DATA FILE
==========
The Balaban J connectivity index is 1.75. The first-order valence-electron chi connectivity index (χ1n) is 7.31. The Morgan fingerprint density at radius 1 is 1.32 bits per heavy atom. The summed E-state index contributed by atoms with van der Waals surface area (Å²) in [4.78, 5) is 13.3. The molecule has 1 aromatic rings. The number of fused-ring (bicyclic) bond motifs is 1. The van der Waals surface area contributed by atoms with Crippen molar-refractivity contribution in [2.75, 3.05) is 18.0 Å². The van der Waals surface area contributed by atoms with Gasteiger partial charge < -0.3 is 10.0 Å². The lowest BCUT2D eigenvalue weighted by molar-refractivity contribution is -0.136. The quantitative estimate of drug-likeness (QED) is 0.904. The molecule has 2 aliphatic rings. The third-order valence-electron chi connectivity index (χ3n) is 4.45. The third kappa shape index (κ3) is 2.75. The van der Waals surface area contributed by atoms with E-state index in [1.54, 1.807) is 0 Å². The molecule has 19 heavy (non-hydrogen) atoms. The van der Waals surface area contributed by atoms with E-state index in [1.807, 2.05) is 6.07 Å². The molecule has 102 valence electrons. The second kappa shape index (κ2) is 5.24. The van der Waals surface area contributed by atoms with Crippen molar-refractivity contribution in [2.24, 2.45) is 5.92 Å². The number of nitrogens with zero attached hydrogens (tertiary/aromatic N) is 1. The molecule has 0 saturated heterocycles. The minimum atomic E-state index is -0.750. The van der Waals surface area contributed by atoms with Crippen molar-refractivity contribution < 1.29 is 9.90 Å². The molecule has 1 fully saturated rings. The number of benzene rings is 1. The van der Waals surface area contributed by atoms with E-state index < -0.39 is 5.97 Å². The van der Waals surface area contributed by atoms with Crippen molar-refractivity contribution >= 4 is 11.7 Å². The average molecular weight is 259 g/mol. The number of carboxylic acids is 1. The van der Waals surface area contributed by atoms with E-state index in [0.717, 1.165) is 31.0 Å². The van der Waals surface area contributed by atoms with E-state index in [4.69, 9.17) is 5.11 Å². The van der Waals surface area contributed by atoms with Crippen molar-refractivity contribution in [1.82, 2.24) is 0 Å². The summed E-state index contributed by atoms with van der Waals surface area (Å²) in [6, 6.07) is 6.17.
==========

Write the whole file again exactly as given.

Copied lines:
The Balaban J connectivity index is 1.75. The first-order valence-electron chi connectivity index (χ1n) is 7.31. The Morgan fingerprint density at radius 1 is 1.32 bits per heavy atom. The summed E-state index contributed by atoms with van der Waals surface area (Å²) in [4.78, 5) is 13.3. The molecule has 1 aromatic rings. The number of fused-ring (bicyclic) bond motifs is 1. The van der Waals surface area contributed by atoms with Crippen molar-refractivity contribution in [2.75, 3.05) is 18.0 Å². The van der Waals surface area contributed by atoms with Gasteiger partial charge < -0.3 is 10.0 Å². The lowest BCUT2D eigenvalue weighted by molar-refractivity contribution is -0.136. The quantitative estimate of drug-likeness (QED) is 0.904. The molecule has 2 aliphatic rings. The third-order valence-electron chi connectivity index (χ3n) is 4.45. The third kappa shape index (κ3) is 2.75. The van der Waals surface area contributed by atoms with E-state index in [1.54, 1.807) is 0 Å². The molecule has 19 heavy (non-hydrogen) atoms. The van der Waals surface area contributed by atoms with E-state index in [1.807, 2.05) is 6.07 Å². The molecule has 102 valence electrons. The second kappa shape index (κ2) is 5.24. The van der Waals surface area contributed by atoms with Crippen molar-refractivity contribution in [2.24, 2.45) is 5.92 Å². The number of nitrogens with zero attached hydrogens (tertiary/aromatic N) is 1. The molecule has 0 saturated heterocycles. The minimum atomic E-state index is -0.750. The van der Waals surface area contributed by atoms with Crippen molar-refractivity contribution < 1.29 is 9.90 Å². The molecule has 1 fully saturated rings. The number of benzene rings is 1. The van der Waals surface area contributed by atoms with E-state index < -0.39 is 5.97 Å². The van der Waals surface area contributed by atoms with Crippen molar-refractivity contribution >= 4 is 11.7 Å². The average molecular weight is 259 g/mol. The number of carboxylic acids is 1. The van der Waals surface area contributed by atoms with E-state index in [0.717, 1.165) is 31.0 Å². The van der Waals surface area contributed by atoms with E-state index in [4.69, 9.17) is 5.11 Å². The van der Waals surface area contributed by atoms with Crippen molar-refractivity contribution in [1.82, 2.24) is 0 Å². The summed E-state index contributed by atoms with van der Waals surface area (Å²) in [6, 6.07) is 6.17.